20 Areas That Employees Can Improve On | GetSling.com

Coworkers discussing areas of improvement for employees

As an owner or manager, you should always be looking for ways to improve the way you work. But that’s only half the equation for a successful business. You also need to focus on areas of improvement for employees.

Granted, every business is different, and what works for one team (or employee) might not work for another. But there are some universal skills that everyone — and we mean everyone — can stand to improve.

In this article, the management experts at Sling show you 12 areas of improvement for employees and how you can leverage them to make your business more productive.

20 Areas Of Improvement For Employees

An employee exploring nature to improve herself

Unless you have the perfect employee on staff, we’re sure you’ll be able to find at least one area of improvement for each member on your team. Use these in conjunction with periodic performance reviews to make sure your employees are working to their full potential.

1) Time Management

Time management clock

Time management is crucial to your business’s success. Without it, few tasks would get done on time (if at all). That could be disastrous for everyone involved.

The best solution to this problem is to incorporate scheduling software like Sling into your daily routine. Sling not only helps you schedule when your employees are going to work, but it also provides a cloud-based to-do list with customizable deadlines and reminders that will keep everyone on task.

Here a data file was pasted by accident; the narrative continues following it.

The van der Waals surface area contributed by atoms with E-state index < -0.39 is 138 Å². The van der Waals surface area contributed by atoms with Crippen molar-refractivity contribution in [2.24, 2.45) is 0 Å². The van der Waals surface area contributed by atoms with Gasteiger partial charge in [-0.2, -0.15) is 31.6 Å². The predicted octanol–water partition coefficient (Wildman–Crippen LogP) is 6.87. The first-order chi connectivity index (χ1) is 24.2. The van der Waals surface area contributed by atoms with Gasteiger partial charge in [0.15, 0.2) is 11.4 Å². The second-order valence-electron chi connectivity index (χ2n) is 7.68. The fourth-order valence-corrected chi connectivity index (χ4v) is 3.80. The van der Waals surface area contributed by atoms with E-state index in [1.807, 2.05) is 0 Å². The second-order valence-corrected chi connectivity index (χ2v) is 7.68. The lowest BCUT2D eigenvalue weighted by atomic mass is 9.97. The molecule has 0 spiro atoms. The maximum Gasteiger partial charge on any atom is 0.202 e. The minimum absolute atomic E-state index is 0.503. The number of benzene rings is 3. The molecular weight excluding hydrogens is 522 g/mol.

2) Organization

Organization can make time management much easier. When you and your employees are organized, you’ll know what needs to be done — and in what order — to get the task at hand accomplished.

Encourage your employees to create a daily schedule of the top three or four tasks (in order of priority) that they need to focus on. Then help them stick to that list until it’s finished.

3) Interpersonal Communication

internal employee communication

It doesn’t matter if you manage a restaurant, a coffee shop, or a call center, you and everyone else who works there can all stand to improve interpersonal communication. Even if it’s just between team members, being clear and direct in what you say (without offending) will improve the way you work like few other suggestions on this list.

4) Customer Service

Good customer service is the cornerstone of every great business. Even if your business already has a reputation as a customer-friendly establishment, this is one area of improvement for employees that you can never spend too much time on.

One of the best ways to improve your employees’ customer service skills is to demonstrate it in all you say and do. Then encourage your employees to follow your lead.